Getting to Gmail Inbox Zero with Filters and Labels

Over break, I set a goal for myself to get to Inbox Zero 360: Inbox Zero-ize all my active email – which are all Gmail – accounts. I was fortunate in that my previous three jobs, I was using Gmail for Business, and every time I started a new work email I retained the IBZ regimen and never let it get out of control. For personal Gmail accounts, though – and some go back to 2004, 2005 – it would mean processing pretty old correspondences, and I put it off for years.

But I got it done; my Unified Inbox now proudly proclaims that I don’t have any more email to read or process. I wanted to share my process, and specifically, how it was made easier by leveraging Gmail’s features. Read on if you’re interested, especially if you’re like most and can’t seem to get started or want to know more about how IBZ works in a modern context[1].

Adaptions for Gmail

For Inbox Zero to work with Gmail, I made some adjustments to fit the Gmail style of email handling. Happily, the product designers at Google seem to understand the option of adapting a IBZ system, and have built in plenty of functions to make the entire process easier. Some of the adaptations:

The pros and cons of Gmail Inbox Zero

The why of IBZ is well-documented at this point: people are feeling overloaded by their email, afraid of missing some important piece of conversation, and some have (repeatedly) declared email bankruptcy. Even if you’re convinced by that argument, I’ve found that there are some additional plusses and minuses in keeping with the IBZ philosophy, especially in how it relates to adapting it to Gmail.



Continue on for the nitty gritty details!

The process

I ended up doing all the work in the web Gmail client; in addition to having great keyboard shortcuts (a must for fast processing), it’s also the only place I know that allows you to set up incoming filters. It also let me periodically manually empty the trash to free up used disk space[2].

To start…

  1. Turn on keyboard shortcuts.
  2. Create/rename a set of labels that cover 90% of your email for that account. Give the important ones a color too.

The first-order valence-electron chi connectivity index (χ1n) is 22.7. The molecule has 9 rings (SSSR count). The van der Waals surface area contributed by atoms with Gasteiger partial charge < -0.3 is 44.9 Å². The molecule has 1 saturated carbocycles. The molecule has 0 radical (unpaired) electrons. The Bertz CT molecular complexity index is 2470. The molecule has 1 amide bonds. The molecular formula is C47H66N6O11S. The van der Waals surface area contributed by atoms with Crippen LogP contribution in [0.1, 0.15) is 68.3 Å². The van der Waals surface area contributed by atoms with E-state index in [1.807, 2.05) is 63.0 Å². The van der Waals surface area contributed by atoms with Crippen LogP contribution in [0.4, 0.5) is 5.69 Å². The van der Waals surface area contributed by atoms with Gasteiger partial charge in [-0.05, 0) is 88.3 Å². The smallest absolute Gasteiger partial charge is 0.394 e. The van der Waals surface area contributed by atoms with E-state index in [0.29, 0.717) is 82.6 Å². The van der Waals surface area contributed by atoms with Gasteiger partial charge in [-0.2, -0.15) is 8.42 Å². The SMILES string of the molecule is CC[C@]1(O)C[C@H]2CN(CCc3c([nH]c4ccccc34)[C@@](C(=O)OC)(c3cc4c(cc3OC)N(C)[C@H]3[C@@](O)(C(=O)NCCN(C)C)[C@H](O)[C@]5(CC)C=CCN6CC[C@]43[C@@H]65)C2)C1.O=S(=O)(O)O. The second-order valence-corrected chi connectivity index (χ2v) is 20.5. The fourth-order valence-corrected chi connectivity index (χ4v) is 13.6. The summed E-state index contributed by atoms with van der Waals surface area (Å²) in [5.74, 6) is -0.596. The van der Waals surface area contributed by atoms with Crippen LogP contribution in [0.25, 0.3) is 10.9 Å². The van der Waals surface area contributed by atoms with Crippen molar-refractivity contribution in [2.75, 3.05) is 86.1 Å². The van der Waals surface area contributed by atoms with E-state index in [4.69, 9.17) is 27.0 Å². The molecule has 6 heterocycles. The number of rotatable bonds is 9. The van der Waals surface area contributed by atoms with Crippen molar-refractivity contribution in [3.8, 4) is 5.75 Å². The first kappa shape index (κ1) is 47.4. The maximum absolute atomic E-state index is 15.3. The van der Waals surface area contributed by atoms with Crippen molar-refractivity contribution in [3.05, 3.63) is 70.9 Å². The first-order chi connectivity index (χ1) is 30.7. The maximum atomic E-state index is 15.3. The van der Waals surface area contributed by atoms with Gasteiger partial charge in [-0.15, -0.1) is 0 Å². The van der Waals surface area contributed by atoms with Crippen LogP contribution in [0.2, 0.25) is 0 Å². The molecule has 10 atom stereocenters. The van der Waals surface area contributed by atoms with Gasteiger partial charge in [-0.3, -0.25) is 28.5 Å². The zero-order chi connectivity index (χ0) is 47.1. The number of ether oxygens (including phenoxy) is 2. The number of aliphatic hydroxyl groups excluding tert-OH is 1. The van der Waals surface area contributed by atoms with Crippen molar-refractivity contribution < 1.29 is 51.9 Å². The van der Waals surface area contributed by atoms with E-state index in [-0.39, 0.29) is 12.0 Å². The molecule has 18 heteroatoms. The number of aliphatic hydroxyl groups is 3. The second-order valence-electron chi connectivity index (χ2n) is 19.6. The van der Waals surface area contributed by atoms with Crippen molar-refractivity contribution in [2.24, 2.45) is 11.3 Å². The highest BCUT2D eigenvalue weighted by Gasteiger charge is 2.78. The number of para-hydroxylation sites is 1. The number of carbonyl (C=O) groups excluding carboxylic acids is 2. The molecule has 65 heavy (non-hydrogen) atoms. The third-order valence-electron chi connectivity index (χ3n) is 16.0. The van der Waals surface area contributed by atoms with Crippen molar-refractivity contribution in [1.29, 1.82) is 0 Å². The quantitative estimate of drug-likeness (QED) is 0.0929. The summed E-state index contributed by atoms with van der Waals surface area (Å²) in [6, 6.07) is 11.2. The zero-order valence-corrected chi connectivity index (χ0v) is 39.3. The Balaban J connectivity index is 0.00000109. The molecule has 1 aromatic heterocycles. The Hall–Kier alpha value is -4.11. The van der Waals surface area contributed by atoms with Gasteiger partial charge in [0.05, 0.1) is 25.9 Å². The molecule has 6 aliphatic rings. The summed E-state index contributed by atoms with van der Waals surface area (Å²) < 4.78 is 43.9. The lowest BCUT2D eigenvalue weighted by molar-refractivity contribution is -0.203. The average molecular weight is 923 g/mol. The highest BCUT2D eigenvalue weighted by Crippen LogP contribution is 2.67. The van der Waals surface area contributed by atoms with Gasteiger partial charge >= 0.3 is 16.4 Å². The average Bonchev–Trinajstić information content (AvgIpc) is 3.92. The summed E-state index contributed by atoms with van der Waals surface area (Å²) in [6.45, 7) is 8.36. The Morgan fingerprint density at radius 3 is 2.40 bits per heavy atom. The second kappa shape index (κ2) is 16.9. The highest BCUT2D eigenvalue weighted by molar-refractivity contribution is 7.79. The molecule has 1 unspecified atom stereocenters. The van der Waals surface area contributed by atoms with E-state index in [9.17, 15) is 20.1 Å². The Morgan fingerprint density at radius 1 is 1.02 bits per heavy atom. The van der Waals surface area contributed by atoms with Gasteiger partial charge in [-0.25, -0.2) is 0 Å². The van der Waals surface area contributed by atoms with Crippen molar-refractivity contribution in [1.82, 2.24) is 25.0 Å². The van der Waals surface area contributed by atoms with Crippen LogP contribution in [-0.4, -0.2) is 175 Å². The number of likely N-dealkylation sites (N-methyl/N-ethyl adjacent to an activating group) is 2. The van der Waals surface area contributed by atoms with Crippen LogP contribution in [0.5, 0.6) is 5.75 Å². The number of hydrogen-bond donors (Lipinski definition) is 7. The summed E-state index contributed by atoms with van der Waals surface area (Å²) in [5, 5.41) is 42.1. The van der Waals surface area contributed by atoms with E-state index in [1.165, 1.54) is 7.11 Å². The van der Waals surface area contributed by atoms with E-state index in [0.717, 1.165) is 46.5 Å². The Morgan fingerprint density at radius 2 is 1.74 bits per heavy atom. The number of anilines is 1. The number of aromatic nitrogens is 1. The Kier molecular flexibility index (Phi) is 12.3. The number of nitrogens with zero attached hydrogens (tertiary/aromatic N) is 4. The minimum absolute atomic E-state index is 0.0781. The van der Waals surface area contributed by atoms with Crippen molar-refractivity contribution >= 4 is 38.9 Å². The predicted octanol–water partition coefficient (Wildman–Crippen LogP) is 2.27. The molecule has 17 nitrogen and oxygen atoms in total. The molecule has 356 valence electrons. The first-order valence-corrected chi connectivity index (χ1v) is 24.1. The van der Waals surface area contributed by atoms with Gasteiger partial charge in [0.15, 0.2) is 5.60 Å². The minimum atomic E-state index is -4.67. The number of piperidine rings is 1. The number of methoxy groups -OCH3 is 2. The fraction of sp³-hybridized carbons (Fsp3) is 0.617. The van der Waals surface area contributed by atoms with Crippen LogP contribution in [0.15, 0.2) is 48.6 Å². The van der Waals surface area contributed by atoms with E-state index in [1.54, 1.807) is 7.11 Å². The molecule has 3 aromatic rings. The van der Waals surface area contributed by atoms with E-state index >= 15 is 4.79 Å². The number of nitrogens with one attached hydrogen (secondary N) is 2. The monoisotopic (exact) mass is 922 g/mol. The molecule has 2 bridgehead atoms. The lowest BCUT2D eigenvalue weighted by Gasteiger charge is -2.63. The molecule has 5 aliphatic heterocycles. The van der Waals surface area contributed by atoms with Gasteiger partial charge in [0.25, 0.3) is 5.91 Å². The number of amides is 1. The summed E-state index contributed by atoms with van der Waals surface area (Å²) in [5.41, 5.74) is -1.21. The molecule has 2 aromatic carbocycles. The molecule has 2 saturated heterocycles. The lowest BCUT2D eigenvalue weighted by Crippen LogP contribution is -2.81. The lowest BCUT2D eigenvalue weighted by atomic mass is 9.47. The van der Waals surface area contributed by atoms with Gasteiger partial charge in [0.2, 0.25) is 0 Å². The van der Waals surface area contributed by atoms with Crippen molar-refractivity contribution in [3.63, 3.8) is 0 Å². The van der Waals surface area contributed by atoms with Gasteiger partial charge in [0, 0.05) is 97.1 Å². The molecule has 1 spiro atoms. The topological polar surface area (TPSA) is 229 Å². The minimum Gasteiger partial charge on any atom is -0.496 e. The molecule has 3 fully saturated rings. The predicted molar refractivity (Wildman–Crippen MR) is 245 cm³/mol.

3. Turn off priority inbox.
  4. Delete any outdated filters.
  5. Set max page size to 100 conversations per page, to make for easy scanning.
  6. Familiarize yourself with Gmail’s advanced search operators.

With that set up, this is what I did over and over again (keyboard shortcuts in parens):

  1. I start with the Inbox (g, i).
  2. I look for 3-4 emails that look like they can be labeled, and try to write a search (/) using some combination of from:, to:, subject: and is:. Partial matching is encouraged here, e.g., I use from:quora to match all Quora-originated notifications.
  3. If the emails are not recent and I don’t expect more email from those sources, I select all (*, a) – remembering to select “all conversations that match this search” – and either label (l, <name>) + archive (y), just archive,  straight delete (#) or spam (!) them[3].
  4. If the emails will keep coming and are somewhat important, I create a filter to skip the inbox and apply a label, applying it to all current conversations.
  5. For individual conversations that are important and need to be saved, I star (s).
  6. For my sales/online shopping account, I eventually just searched for before a certain date using before: and hard deleted everything prior. I got tired of processing leftover ads.

Maintaining the Sanity

If you repeat the above loop over and over, you’ll end up processing big chunks of email at a time, and after a few hours arrive at IBZ with a new set of labels, a handful of starred items and a clean inbox. The cognitive burden of a mountain of email is lifted, but the real trick is continuing to keep your email manageable. Fortunately, you’ve mostly set yourself up for this:

Dealing with Apps

It’s 2013, and it’s unreasonable to manage email just in a desktop web browser. For the most part, you can do the management on a phone or tablet; labels map naturally to folders, and moving to a folder is akin to applying a singular label. Flags are stars, and most modern apps will treat deletion as archival over IMAP. You don’t get access to filter management in a client, but it’s workable for day-to-day management.

One caveat is that some email clients aren’t as friendly displaying and loading folders, particularly with unread items. Sparrow (both the iOS and Mac versions) works well with labels, and obviously the official Gmail apps deal with these tools just fine.

Conquering Email, One Filter at a Time

The crux of what makes this strategy work is processing via filters and labels. Filters (and the searches that generate them) allow you to batch process emails in swaths, and labels serve as rough buckets of importance while also acting as a search anchor. I can attest that once the system is set up, it’s not hard to maintain an Inbox at zero, even over years of use. It’s essentially email automation, with my filter list acting just as an .emailrc.

Footnotes    (↑ returns to text)
  1. Alternatively, check out this version by Keith Rarick on an even simpler version of Gmail Inbox Zero via muting.
  2. You’d be surprised, but I’ve recently seen a few instances where people did not receive email due to lack of storage space. And people thought 2GB was enough.
  3. Another helpful Gmail feature is that if you mark what looks to be an ad/newsletter as spam, it will try to unsubscribe via sending to unsubscribe@<originating domain>.